A day after six immigrants died trying to scale border fences to reach the Spanish North African enclave of Melilla, taking the toll from recent such attempts to 14, Spain began expelling illegal immigrants.

As 73 people were shipped to the Moroccan port of Tangiers, Medecins sans Frontieres (Doctors without Borders - MSF) said it found about 500 immigrants expelled from Melilla and its twin enclave of Ceuta in the Moroccan desert, fuelling growing international concern over the incidents.

Abandoned

"More than 500 immigrants have been abandoned to their fate in the desert in southern Morocco," MSF said in a statement released in Madrid.

To date, fourteen immigrants
have died scaling border fences

"Immigrant accounts say Moroccan police drove them to this zone in buses and trucks some 600km south of Oujda [a Moroccan city on the Algerian border]... following their expulsion by Spanish police from Ceuta and Melilla."

At UN headquarters, a spokesman for Annan said he was deeply concerned at the situation and urged governments to deal with the issue humanely.

He added that the UN chief believed that "these regrettable events in this one region of the world point to a wider problem in dealing with the inevitable and necessary flow of people across borders".

Harassment claim

Morocco's communications minister and government spokesman Nabil Benabdellah defended Morocco's record, telling the MAP news agency that Rabat "respects human dignity and international rules on illegal immigration".

MSF's director in Morocco said Moroccan security forces had harassed the group by, among other things, flying helicopters overhead.

Some immigrants are stranded
without food and water

"They were harassing them. We witnessed a very beefed up intervention by the authorities right next to us. It was awful," Javier Gabaldon said.

Annan earlier dubbed immigration a burning issue which had to be dealt with.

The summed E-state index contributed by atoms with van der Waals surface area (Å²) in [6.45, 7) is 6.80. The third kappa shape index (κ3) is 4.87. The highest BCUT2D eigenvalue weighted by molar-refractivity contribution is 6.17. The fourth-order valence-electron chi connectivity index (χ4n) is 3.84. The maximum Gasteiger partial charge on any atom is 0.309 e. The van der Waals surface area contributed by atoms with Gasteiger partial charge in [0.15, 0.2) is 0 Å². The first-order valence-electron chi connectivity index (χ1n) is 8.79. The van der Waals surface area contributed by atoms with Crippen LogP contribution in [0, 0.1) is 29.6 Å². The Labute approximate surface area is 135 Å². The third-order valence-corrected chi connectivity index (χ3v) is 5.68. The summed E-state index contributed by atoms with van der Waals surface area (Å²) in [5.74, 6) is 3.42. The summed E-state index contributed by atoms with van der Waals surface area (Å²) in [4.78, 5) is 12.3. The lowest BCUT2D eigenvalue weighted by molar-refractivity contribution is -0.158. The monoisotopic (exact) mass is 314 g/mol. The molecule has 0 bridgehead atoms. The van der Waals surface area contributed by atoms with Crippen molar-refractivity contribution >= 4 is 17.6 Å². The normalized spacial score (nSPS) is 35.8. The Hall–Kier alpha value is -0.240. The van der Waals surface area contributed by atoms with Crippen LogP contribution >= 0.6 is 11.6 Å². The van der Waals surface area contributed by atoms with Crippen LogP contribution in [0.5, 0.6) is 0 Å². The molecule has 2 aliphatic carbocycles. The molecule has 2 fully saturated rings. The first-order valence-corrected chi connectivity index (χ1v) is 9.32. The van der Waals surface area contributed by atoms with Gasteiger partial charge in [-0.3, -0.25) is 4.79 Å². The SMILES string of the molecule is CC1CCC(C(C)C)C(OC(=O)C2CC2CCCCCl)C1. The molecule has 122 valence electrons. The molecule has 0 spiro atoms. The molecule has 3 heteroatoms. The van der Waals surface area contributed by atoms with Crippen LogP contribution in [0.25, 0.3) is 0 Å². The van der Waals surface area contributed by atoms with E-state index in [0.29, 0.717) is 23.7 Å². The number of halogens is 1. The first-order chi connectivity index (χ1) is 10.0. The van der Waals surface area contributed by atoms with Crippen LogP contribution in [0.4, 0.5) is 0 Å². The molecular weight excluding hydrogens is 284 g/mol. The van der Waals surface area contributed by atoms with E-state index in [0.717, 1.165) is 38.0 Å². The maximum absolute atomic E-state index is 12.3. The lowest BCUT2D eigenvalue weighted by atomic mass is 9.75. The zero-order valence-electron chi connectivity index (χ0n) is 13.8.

"It's a very serious problem, a very hot issue, highly charged," he told a news conference in the Swiss capital, Bern.

"Two hundred million people are outside their country today," having migrated to other countries, Annan observed.

"It is two times more than 30 years ago and it is still growing. Immigration is necessary. We have to manage this problem. We have to work together," he said.

Fair hearing

An official for Morocco's Interior Ministry, Khaled Zerouali, said that Morocco had foiled more than 25,000 illegal immigration attempts in the past three years, including 20,000 from the sub-Saharan region.

"Two hundred million people are outside their country today"

 UN Secretary General Kofi Annan

UN High Commissioner For Refugees Antonio Guterres said his agency was "in close consultations with the Spanish government" and working to ensure a fair hearing for genuine refugees among the hundreds of people storming the enclaves.

Earlier, the European Commission sent officials to Ceuta and Melilla, saying they would remain until Monday to evaluate the scale of immigration through Morocco and to listen to the Moroccan and Spanish authorities to see how the body can help.

MSF said among the 500 immigrants it had found were pregnant women and children, adding it had treated 50 injured people and taken six to hospital.

No food, water

The organisation added that the immigrants were stranded east of El Aouina-Souatar on the border with Algeria and had neither access to water nor food.

MSF said: "The sending back of immigrants, as agreed by Spain and Morocco, to a country which does not have minimal capacity to receive them, violates article three of the (UN) Convention against Torture."

Spainish Foreign Minister Miguel Angel Moratinos is due to go to Morocco on Monday for talks on cooperation issues.

Spainish First Deputy Prime Minister Maria Teresa Fernandez de la Vega said Spain and Morocco had been in repeated contact regarding the deaths.

De la Vega went on to say that Morocco had given guarantees that refugees would receive treatment in accordance with the law and human rights. She added that Morocco had informed Spain that it had opened a judicial inquiry into Thursday's deaths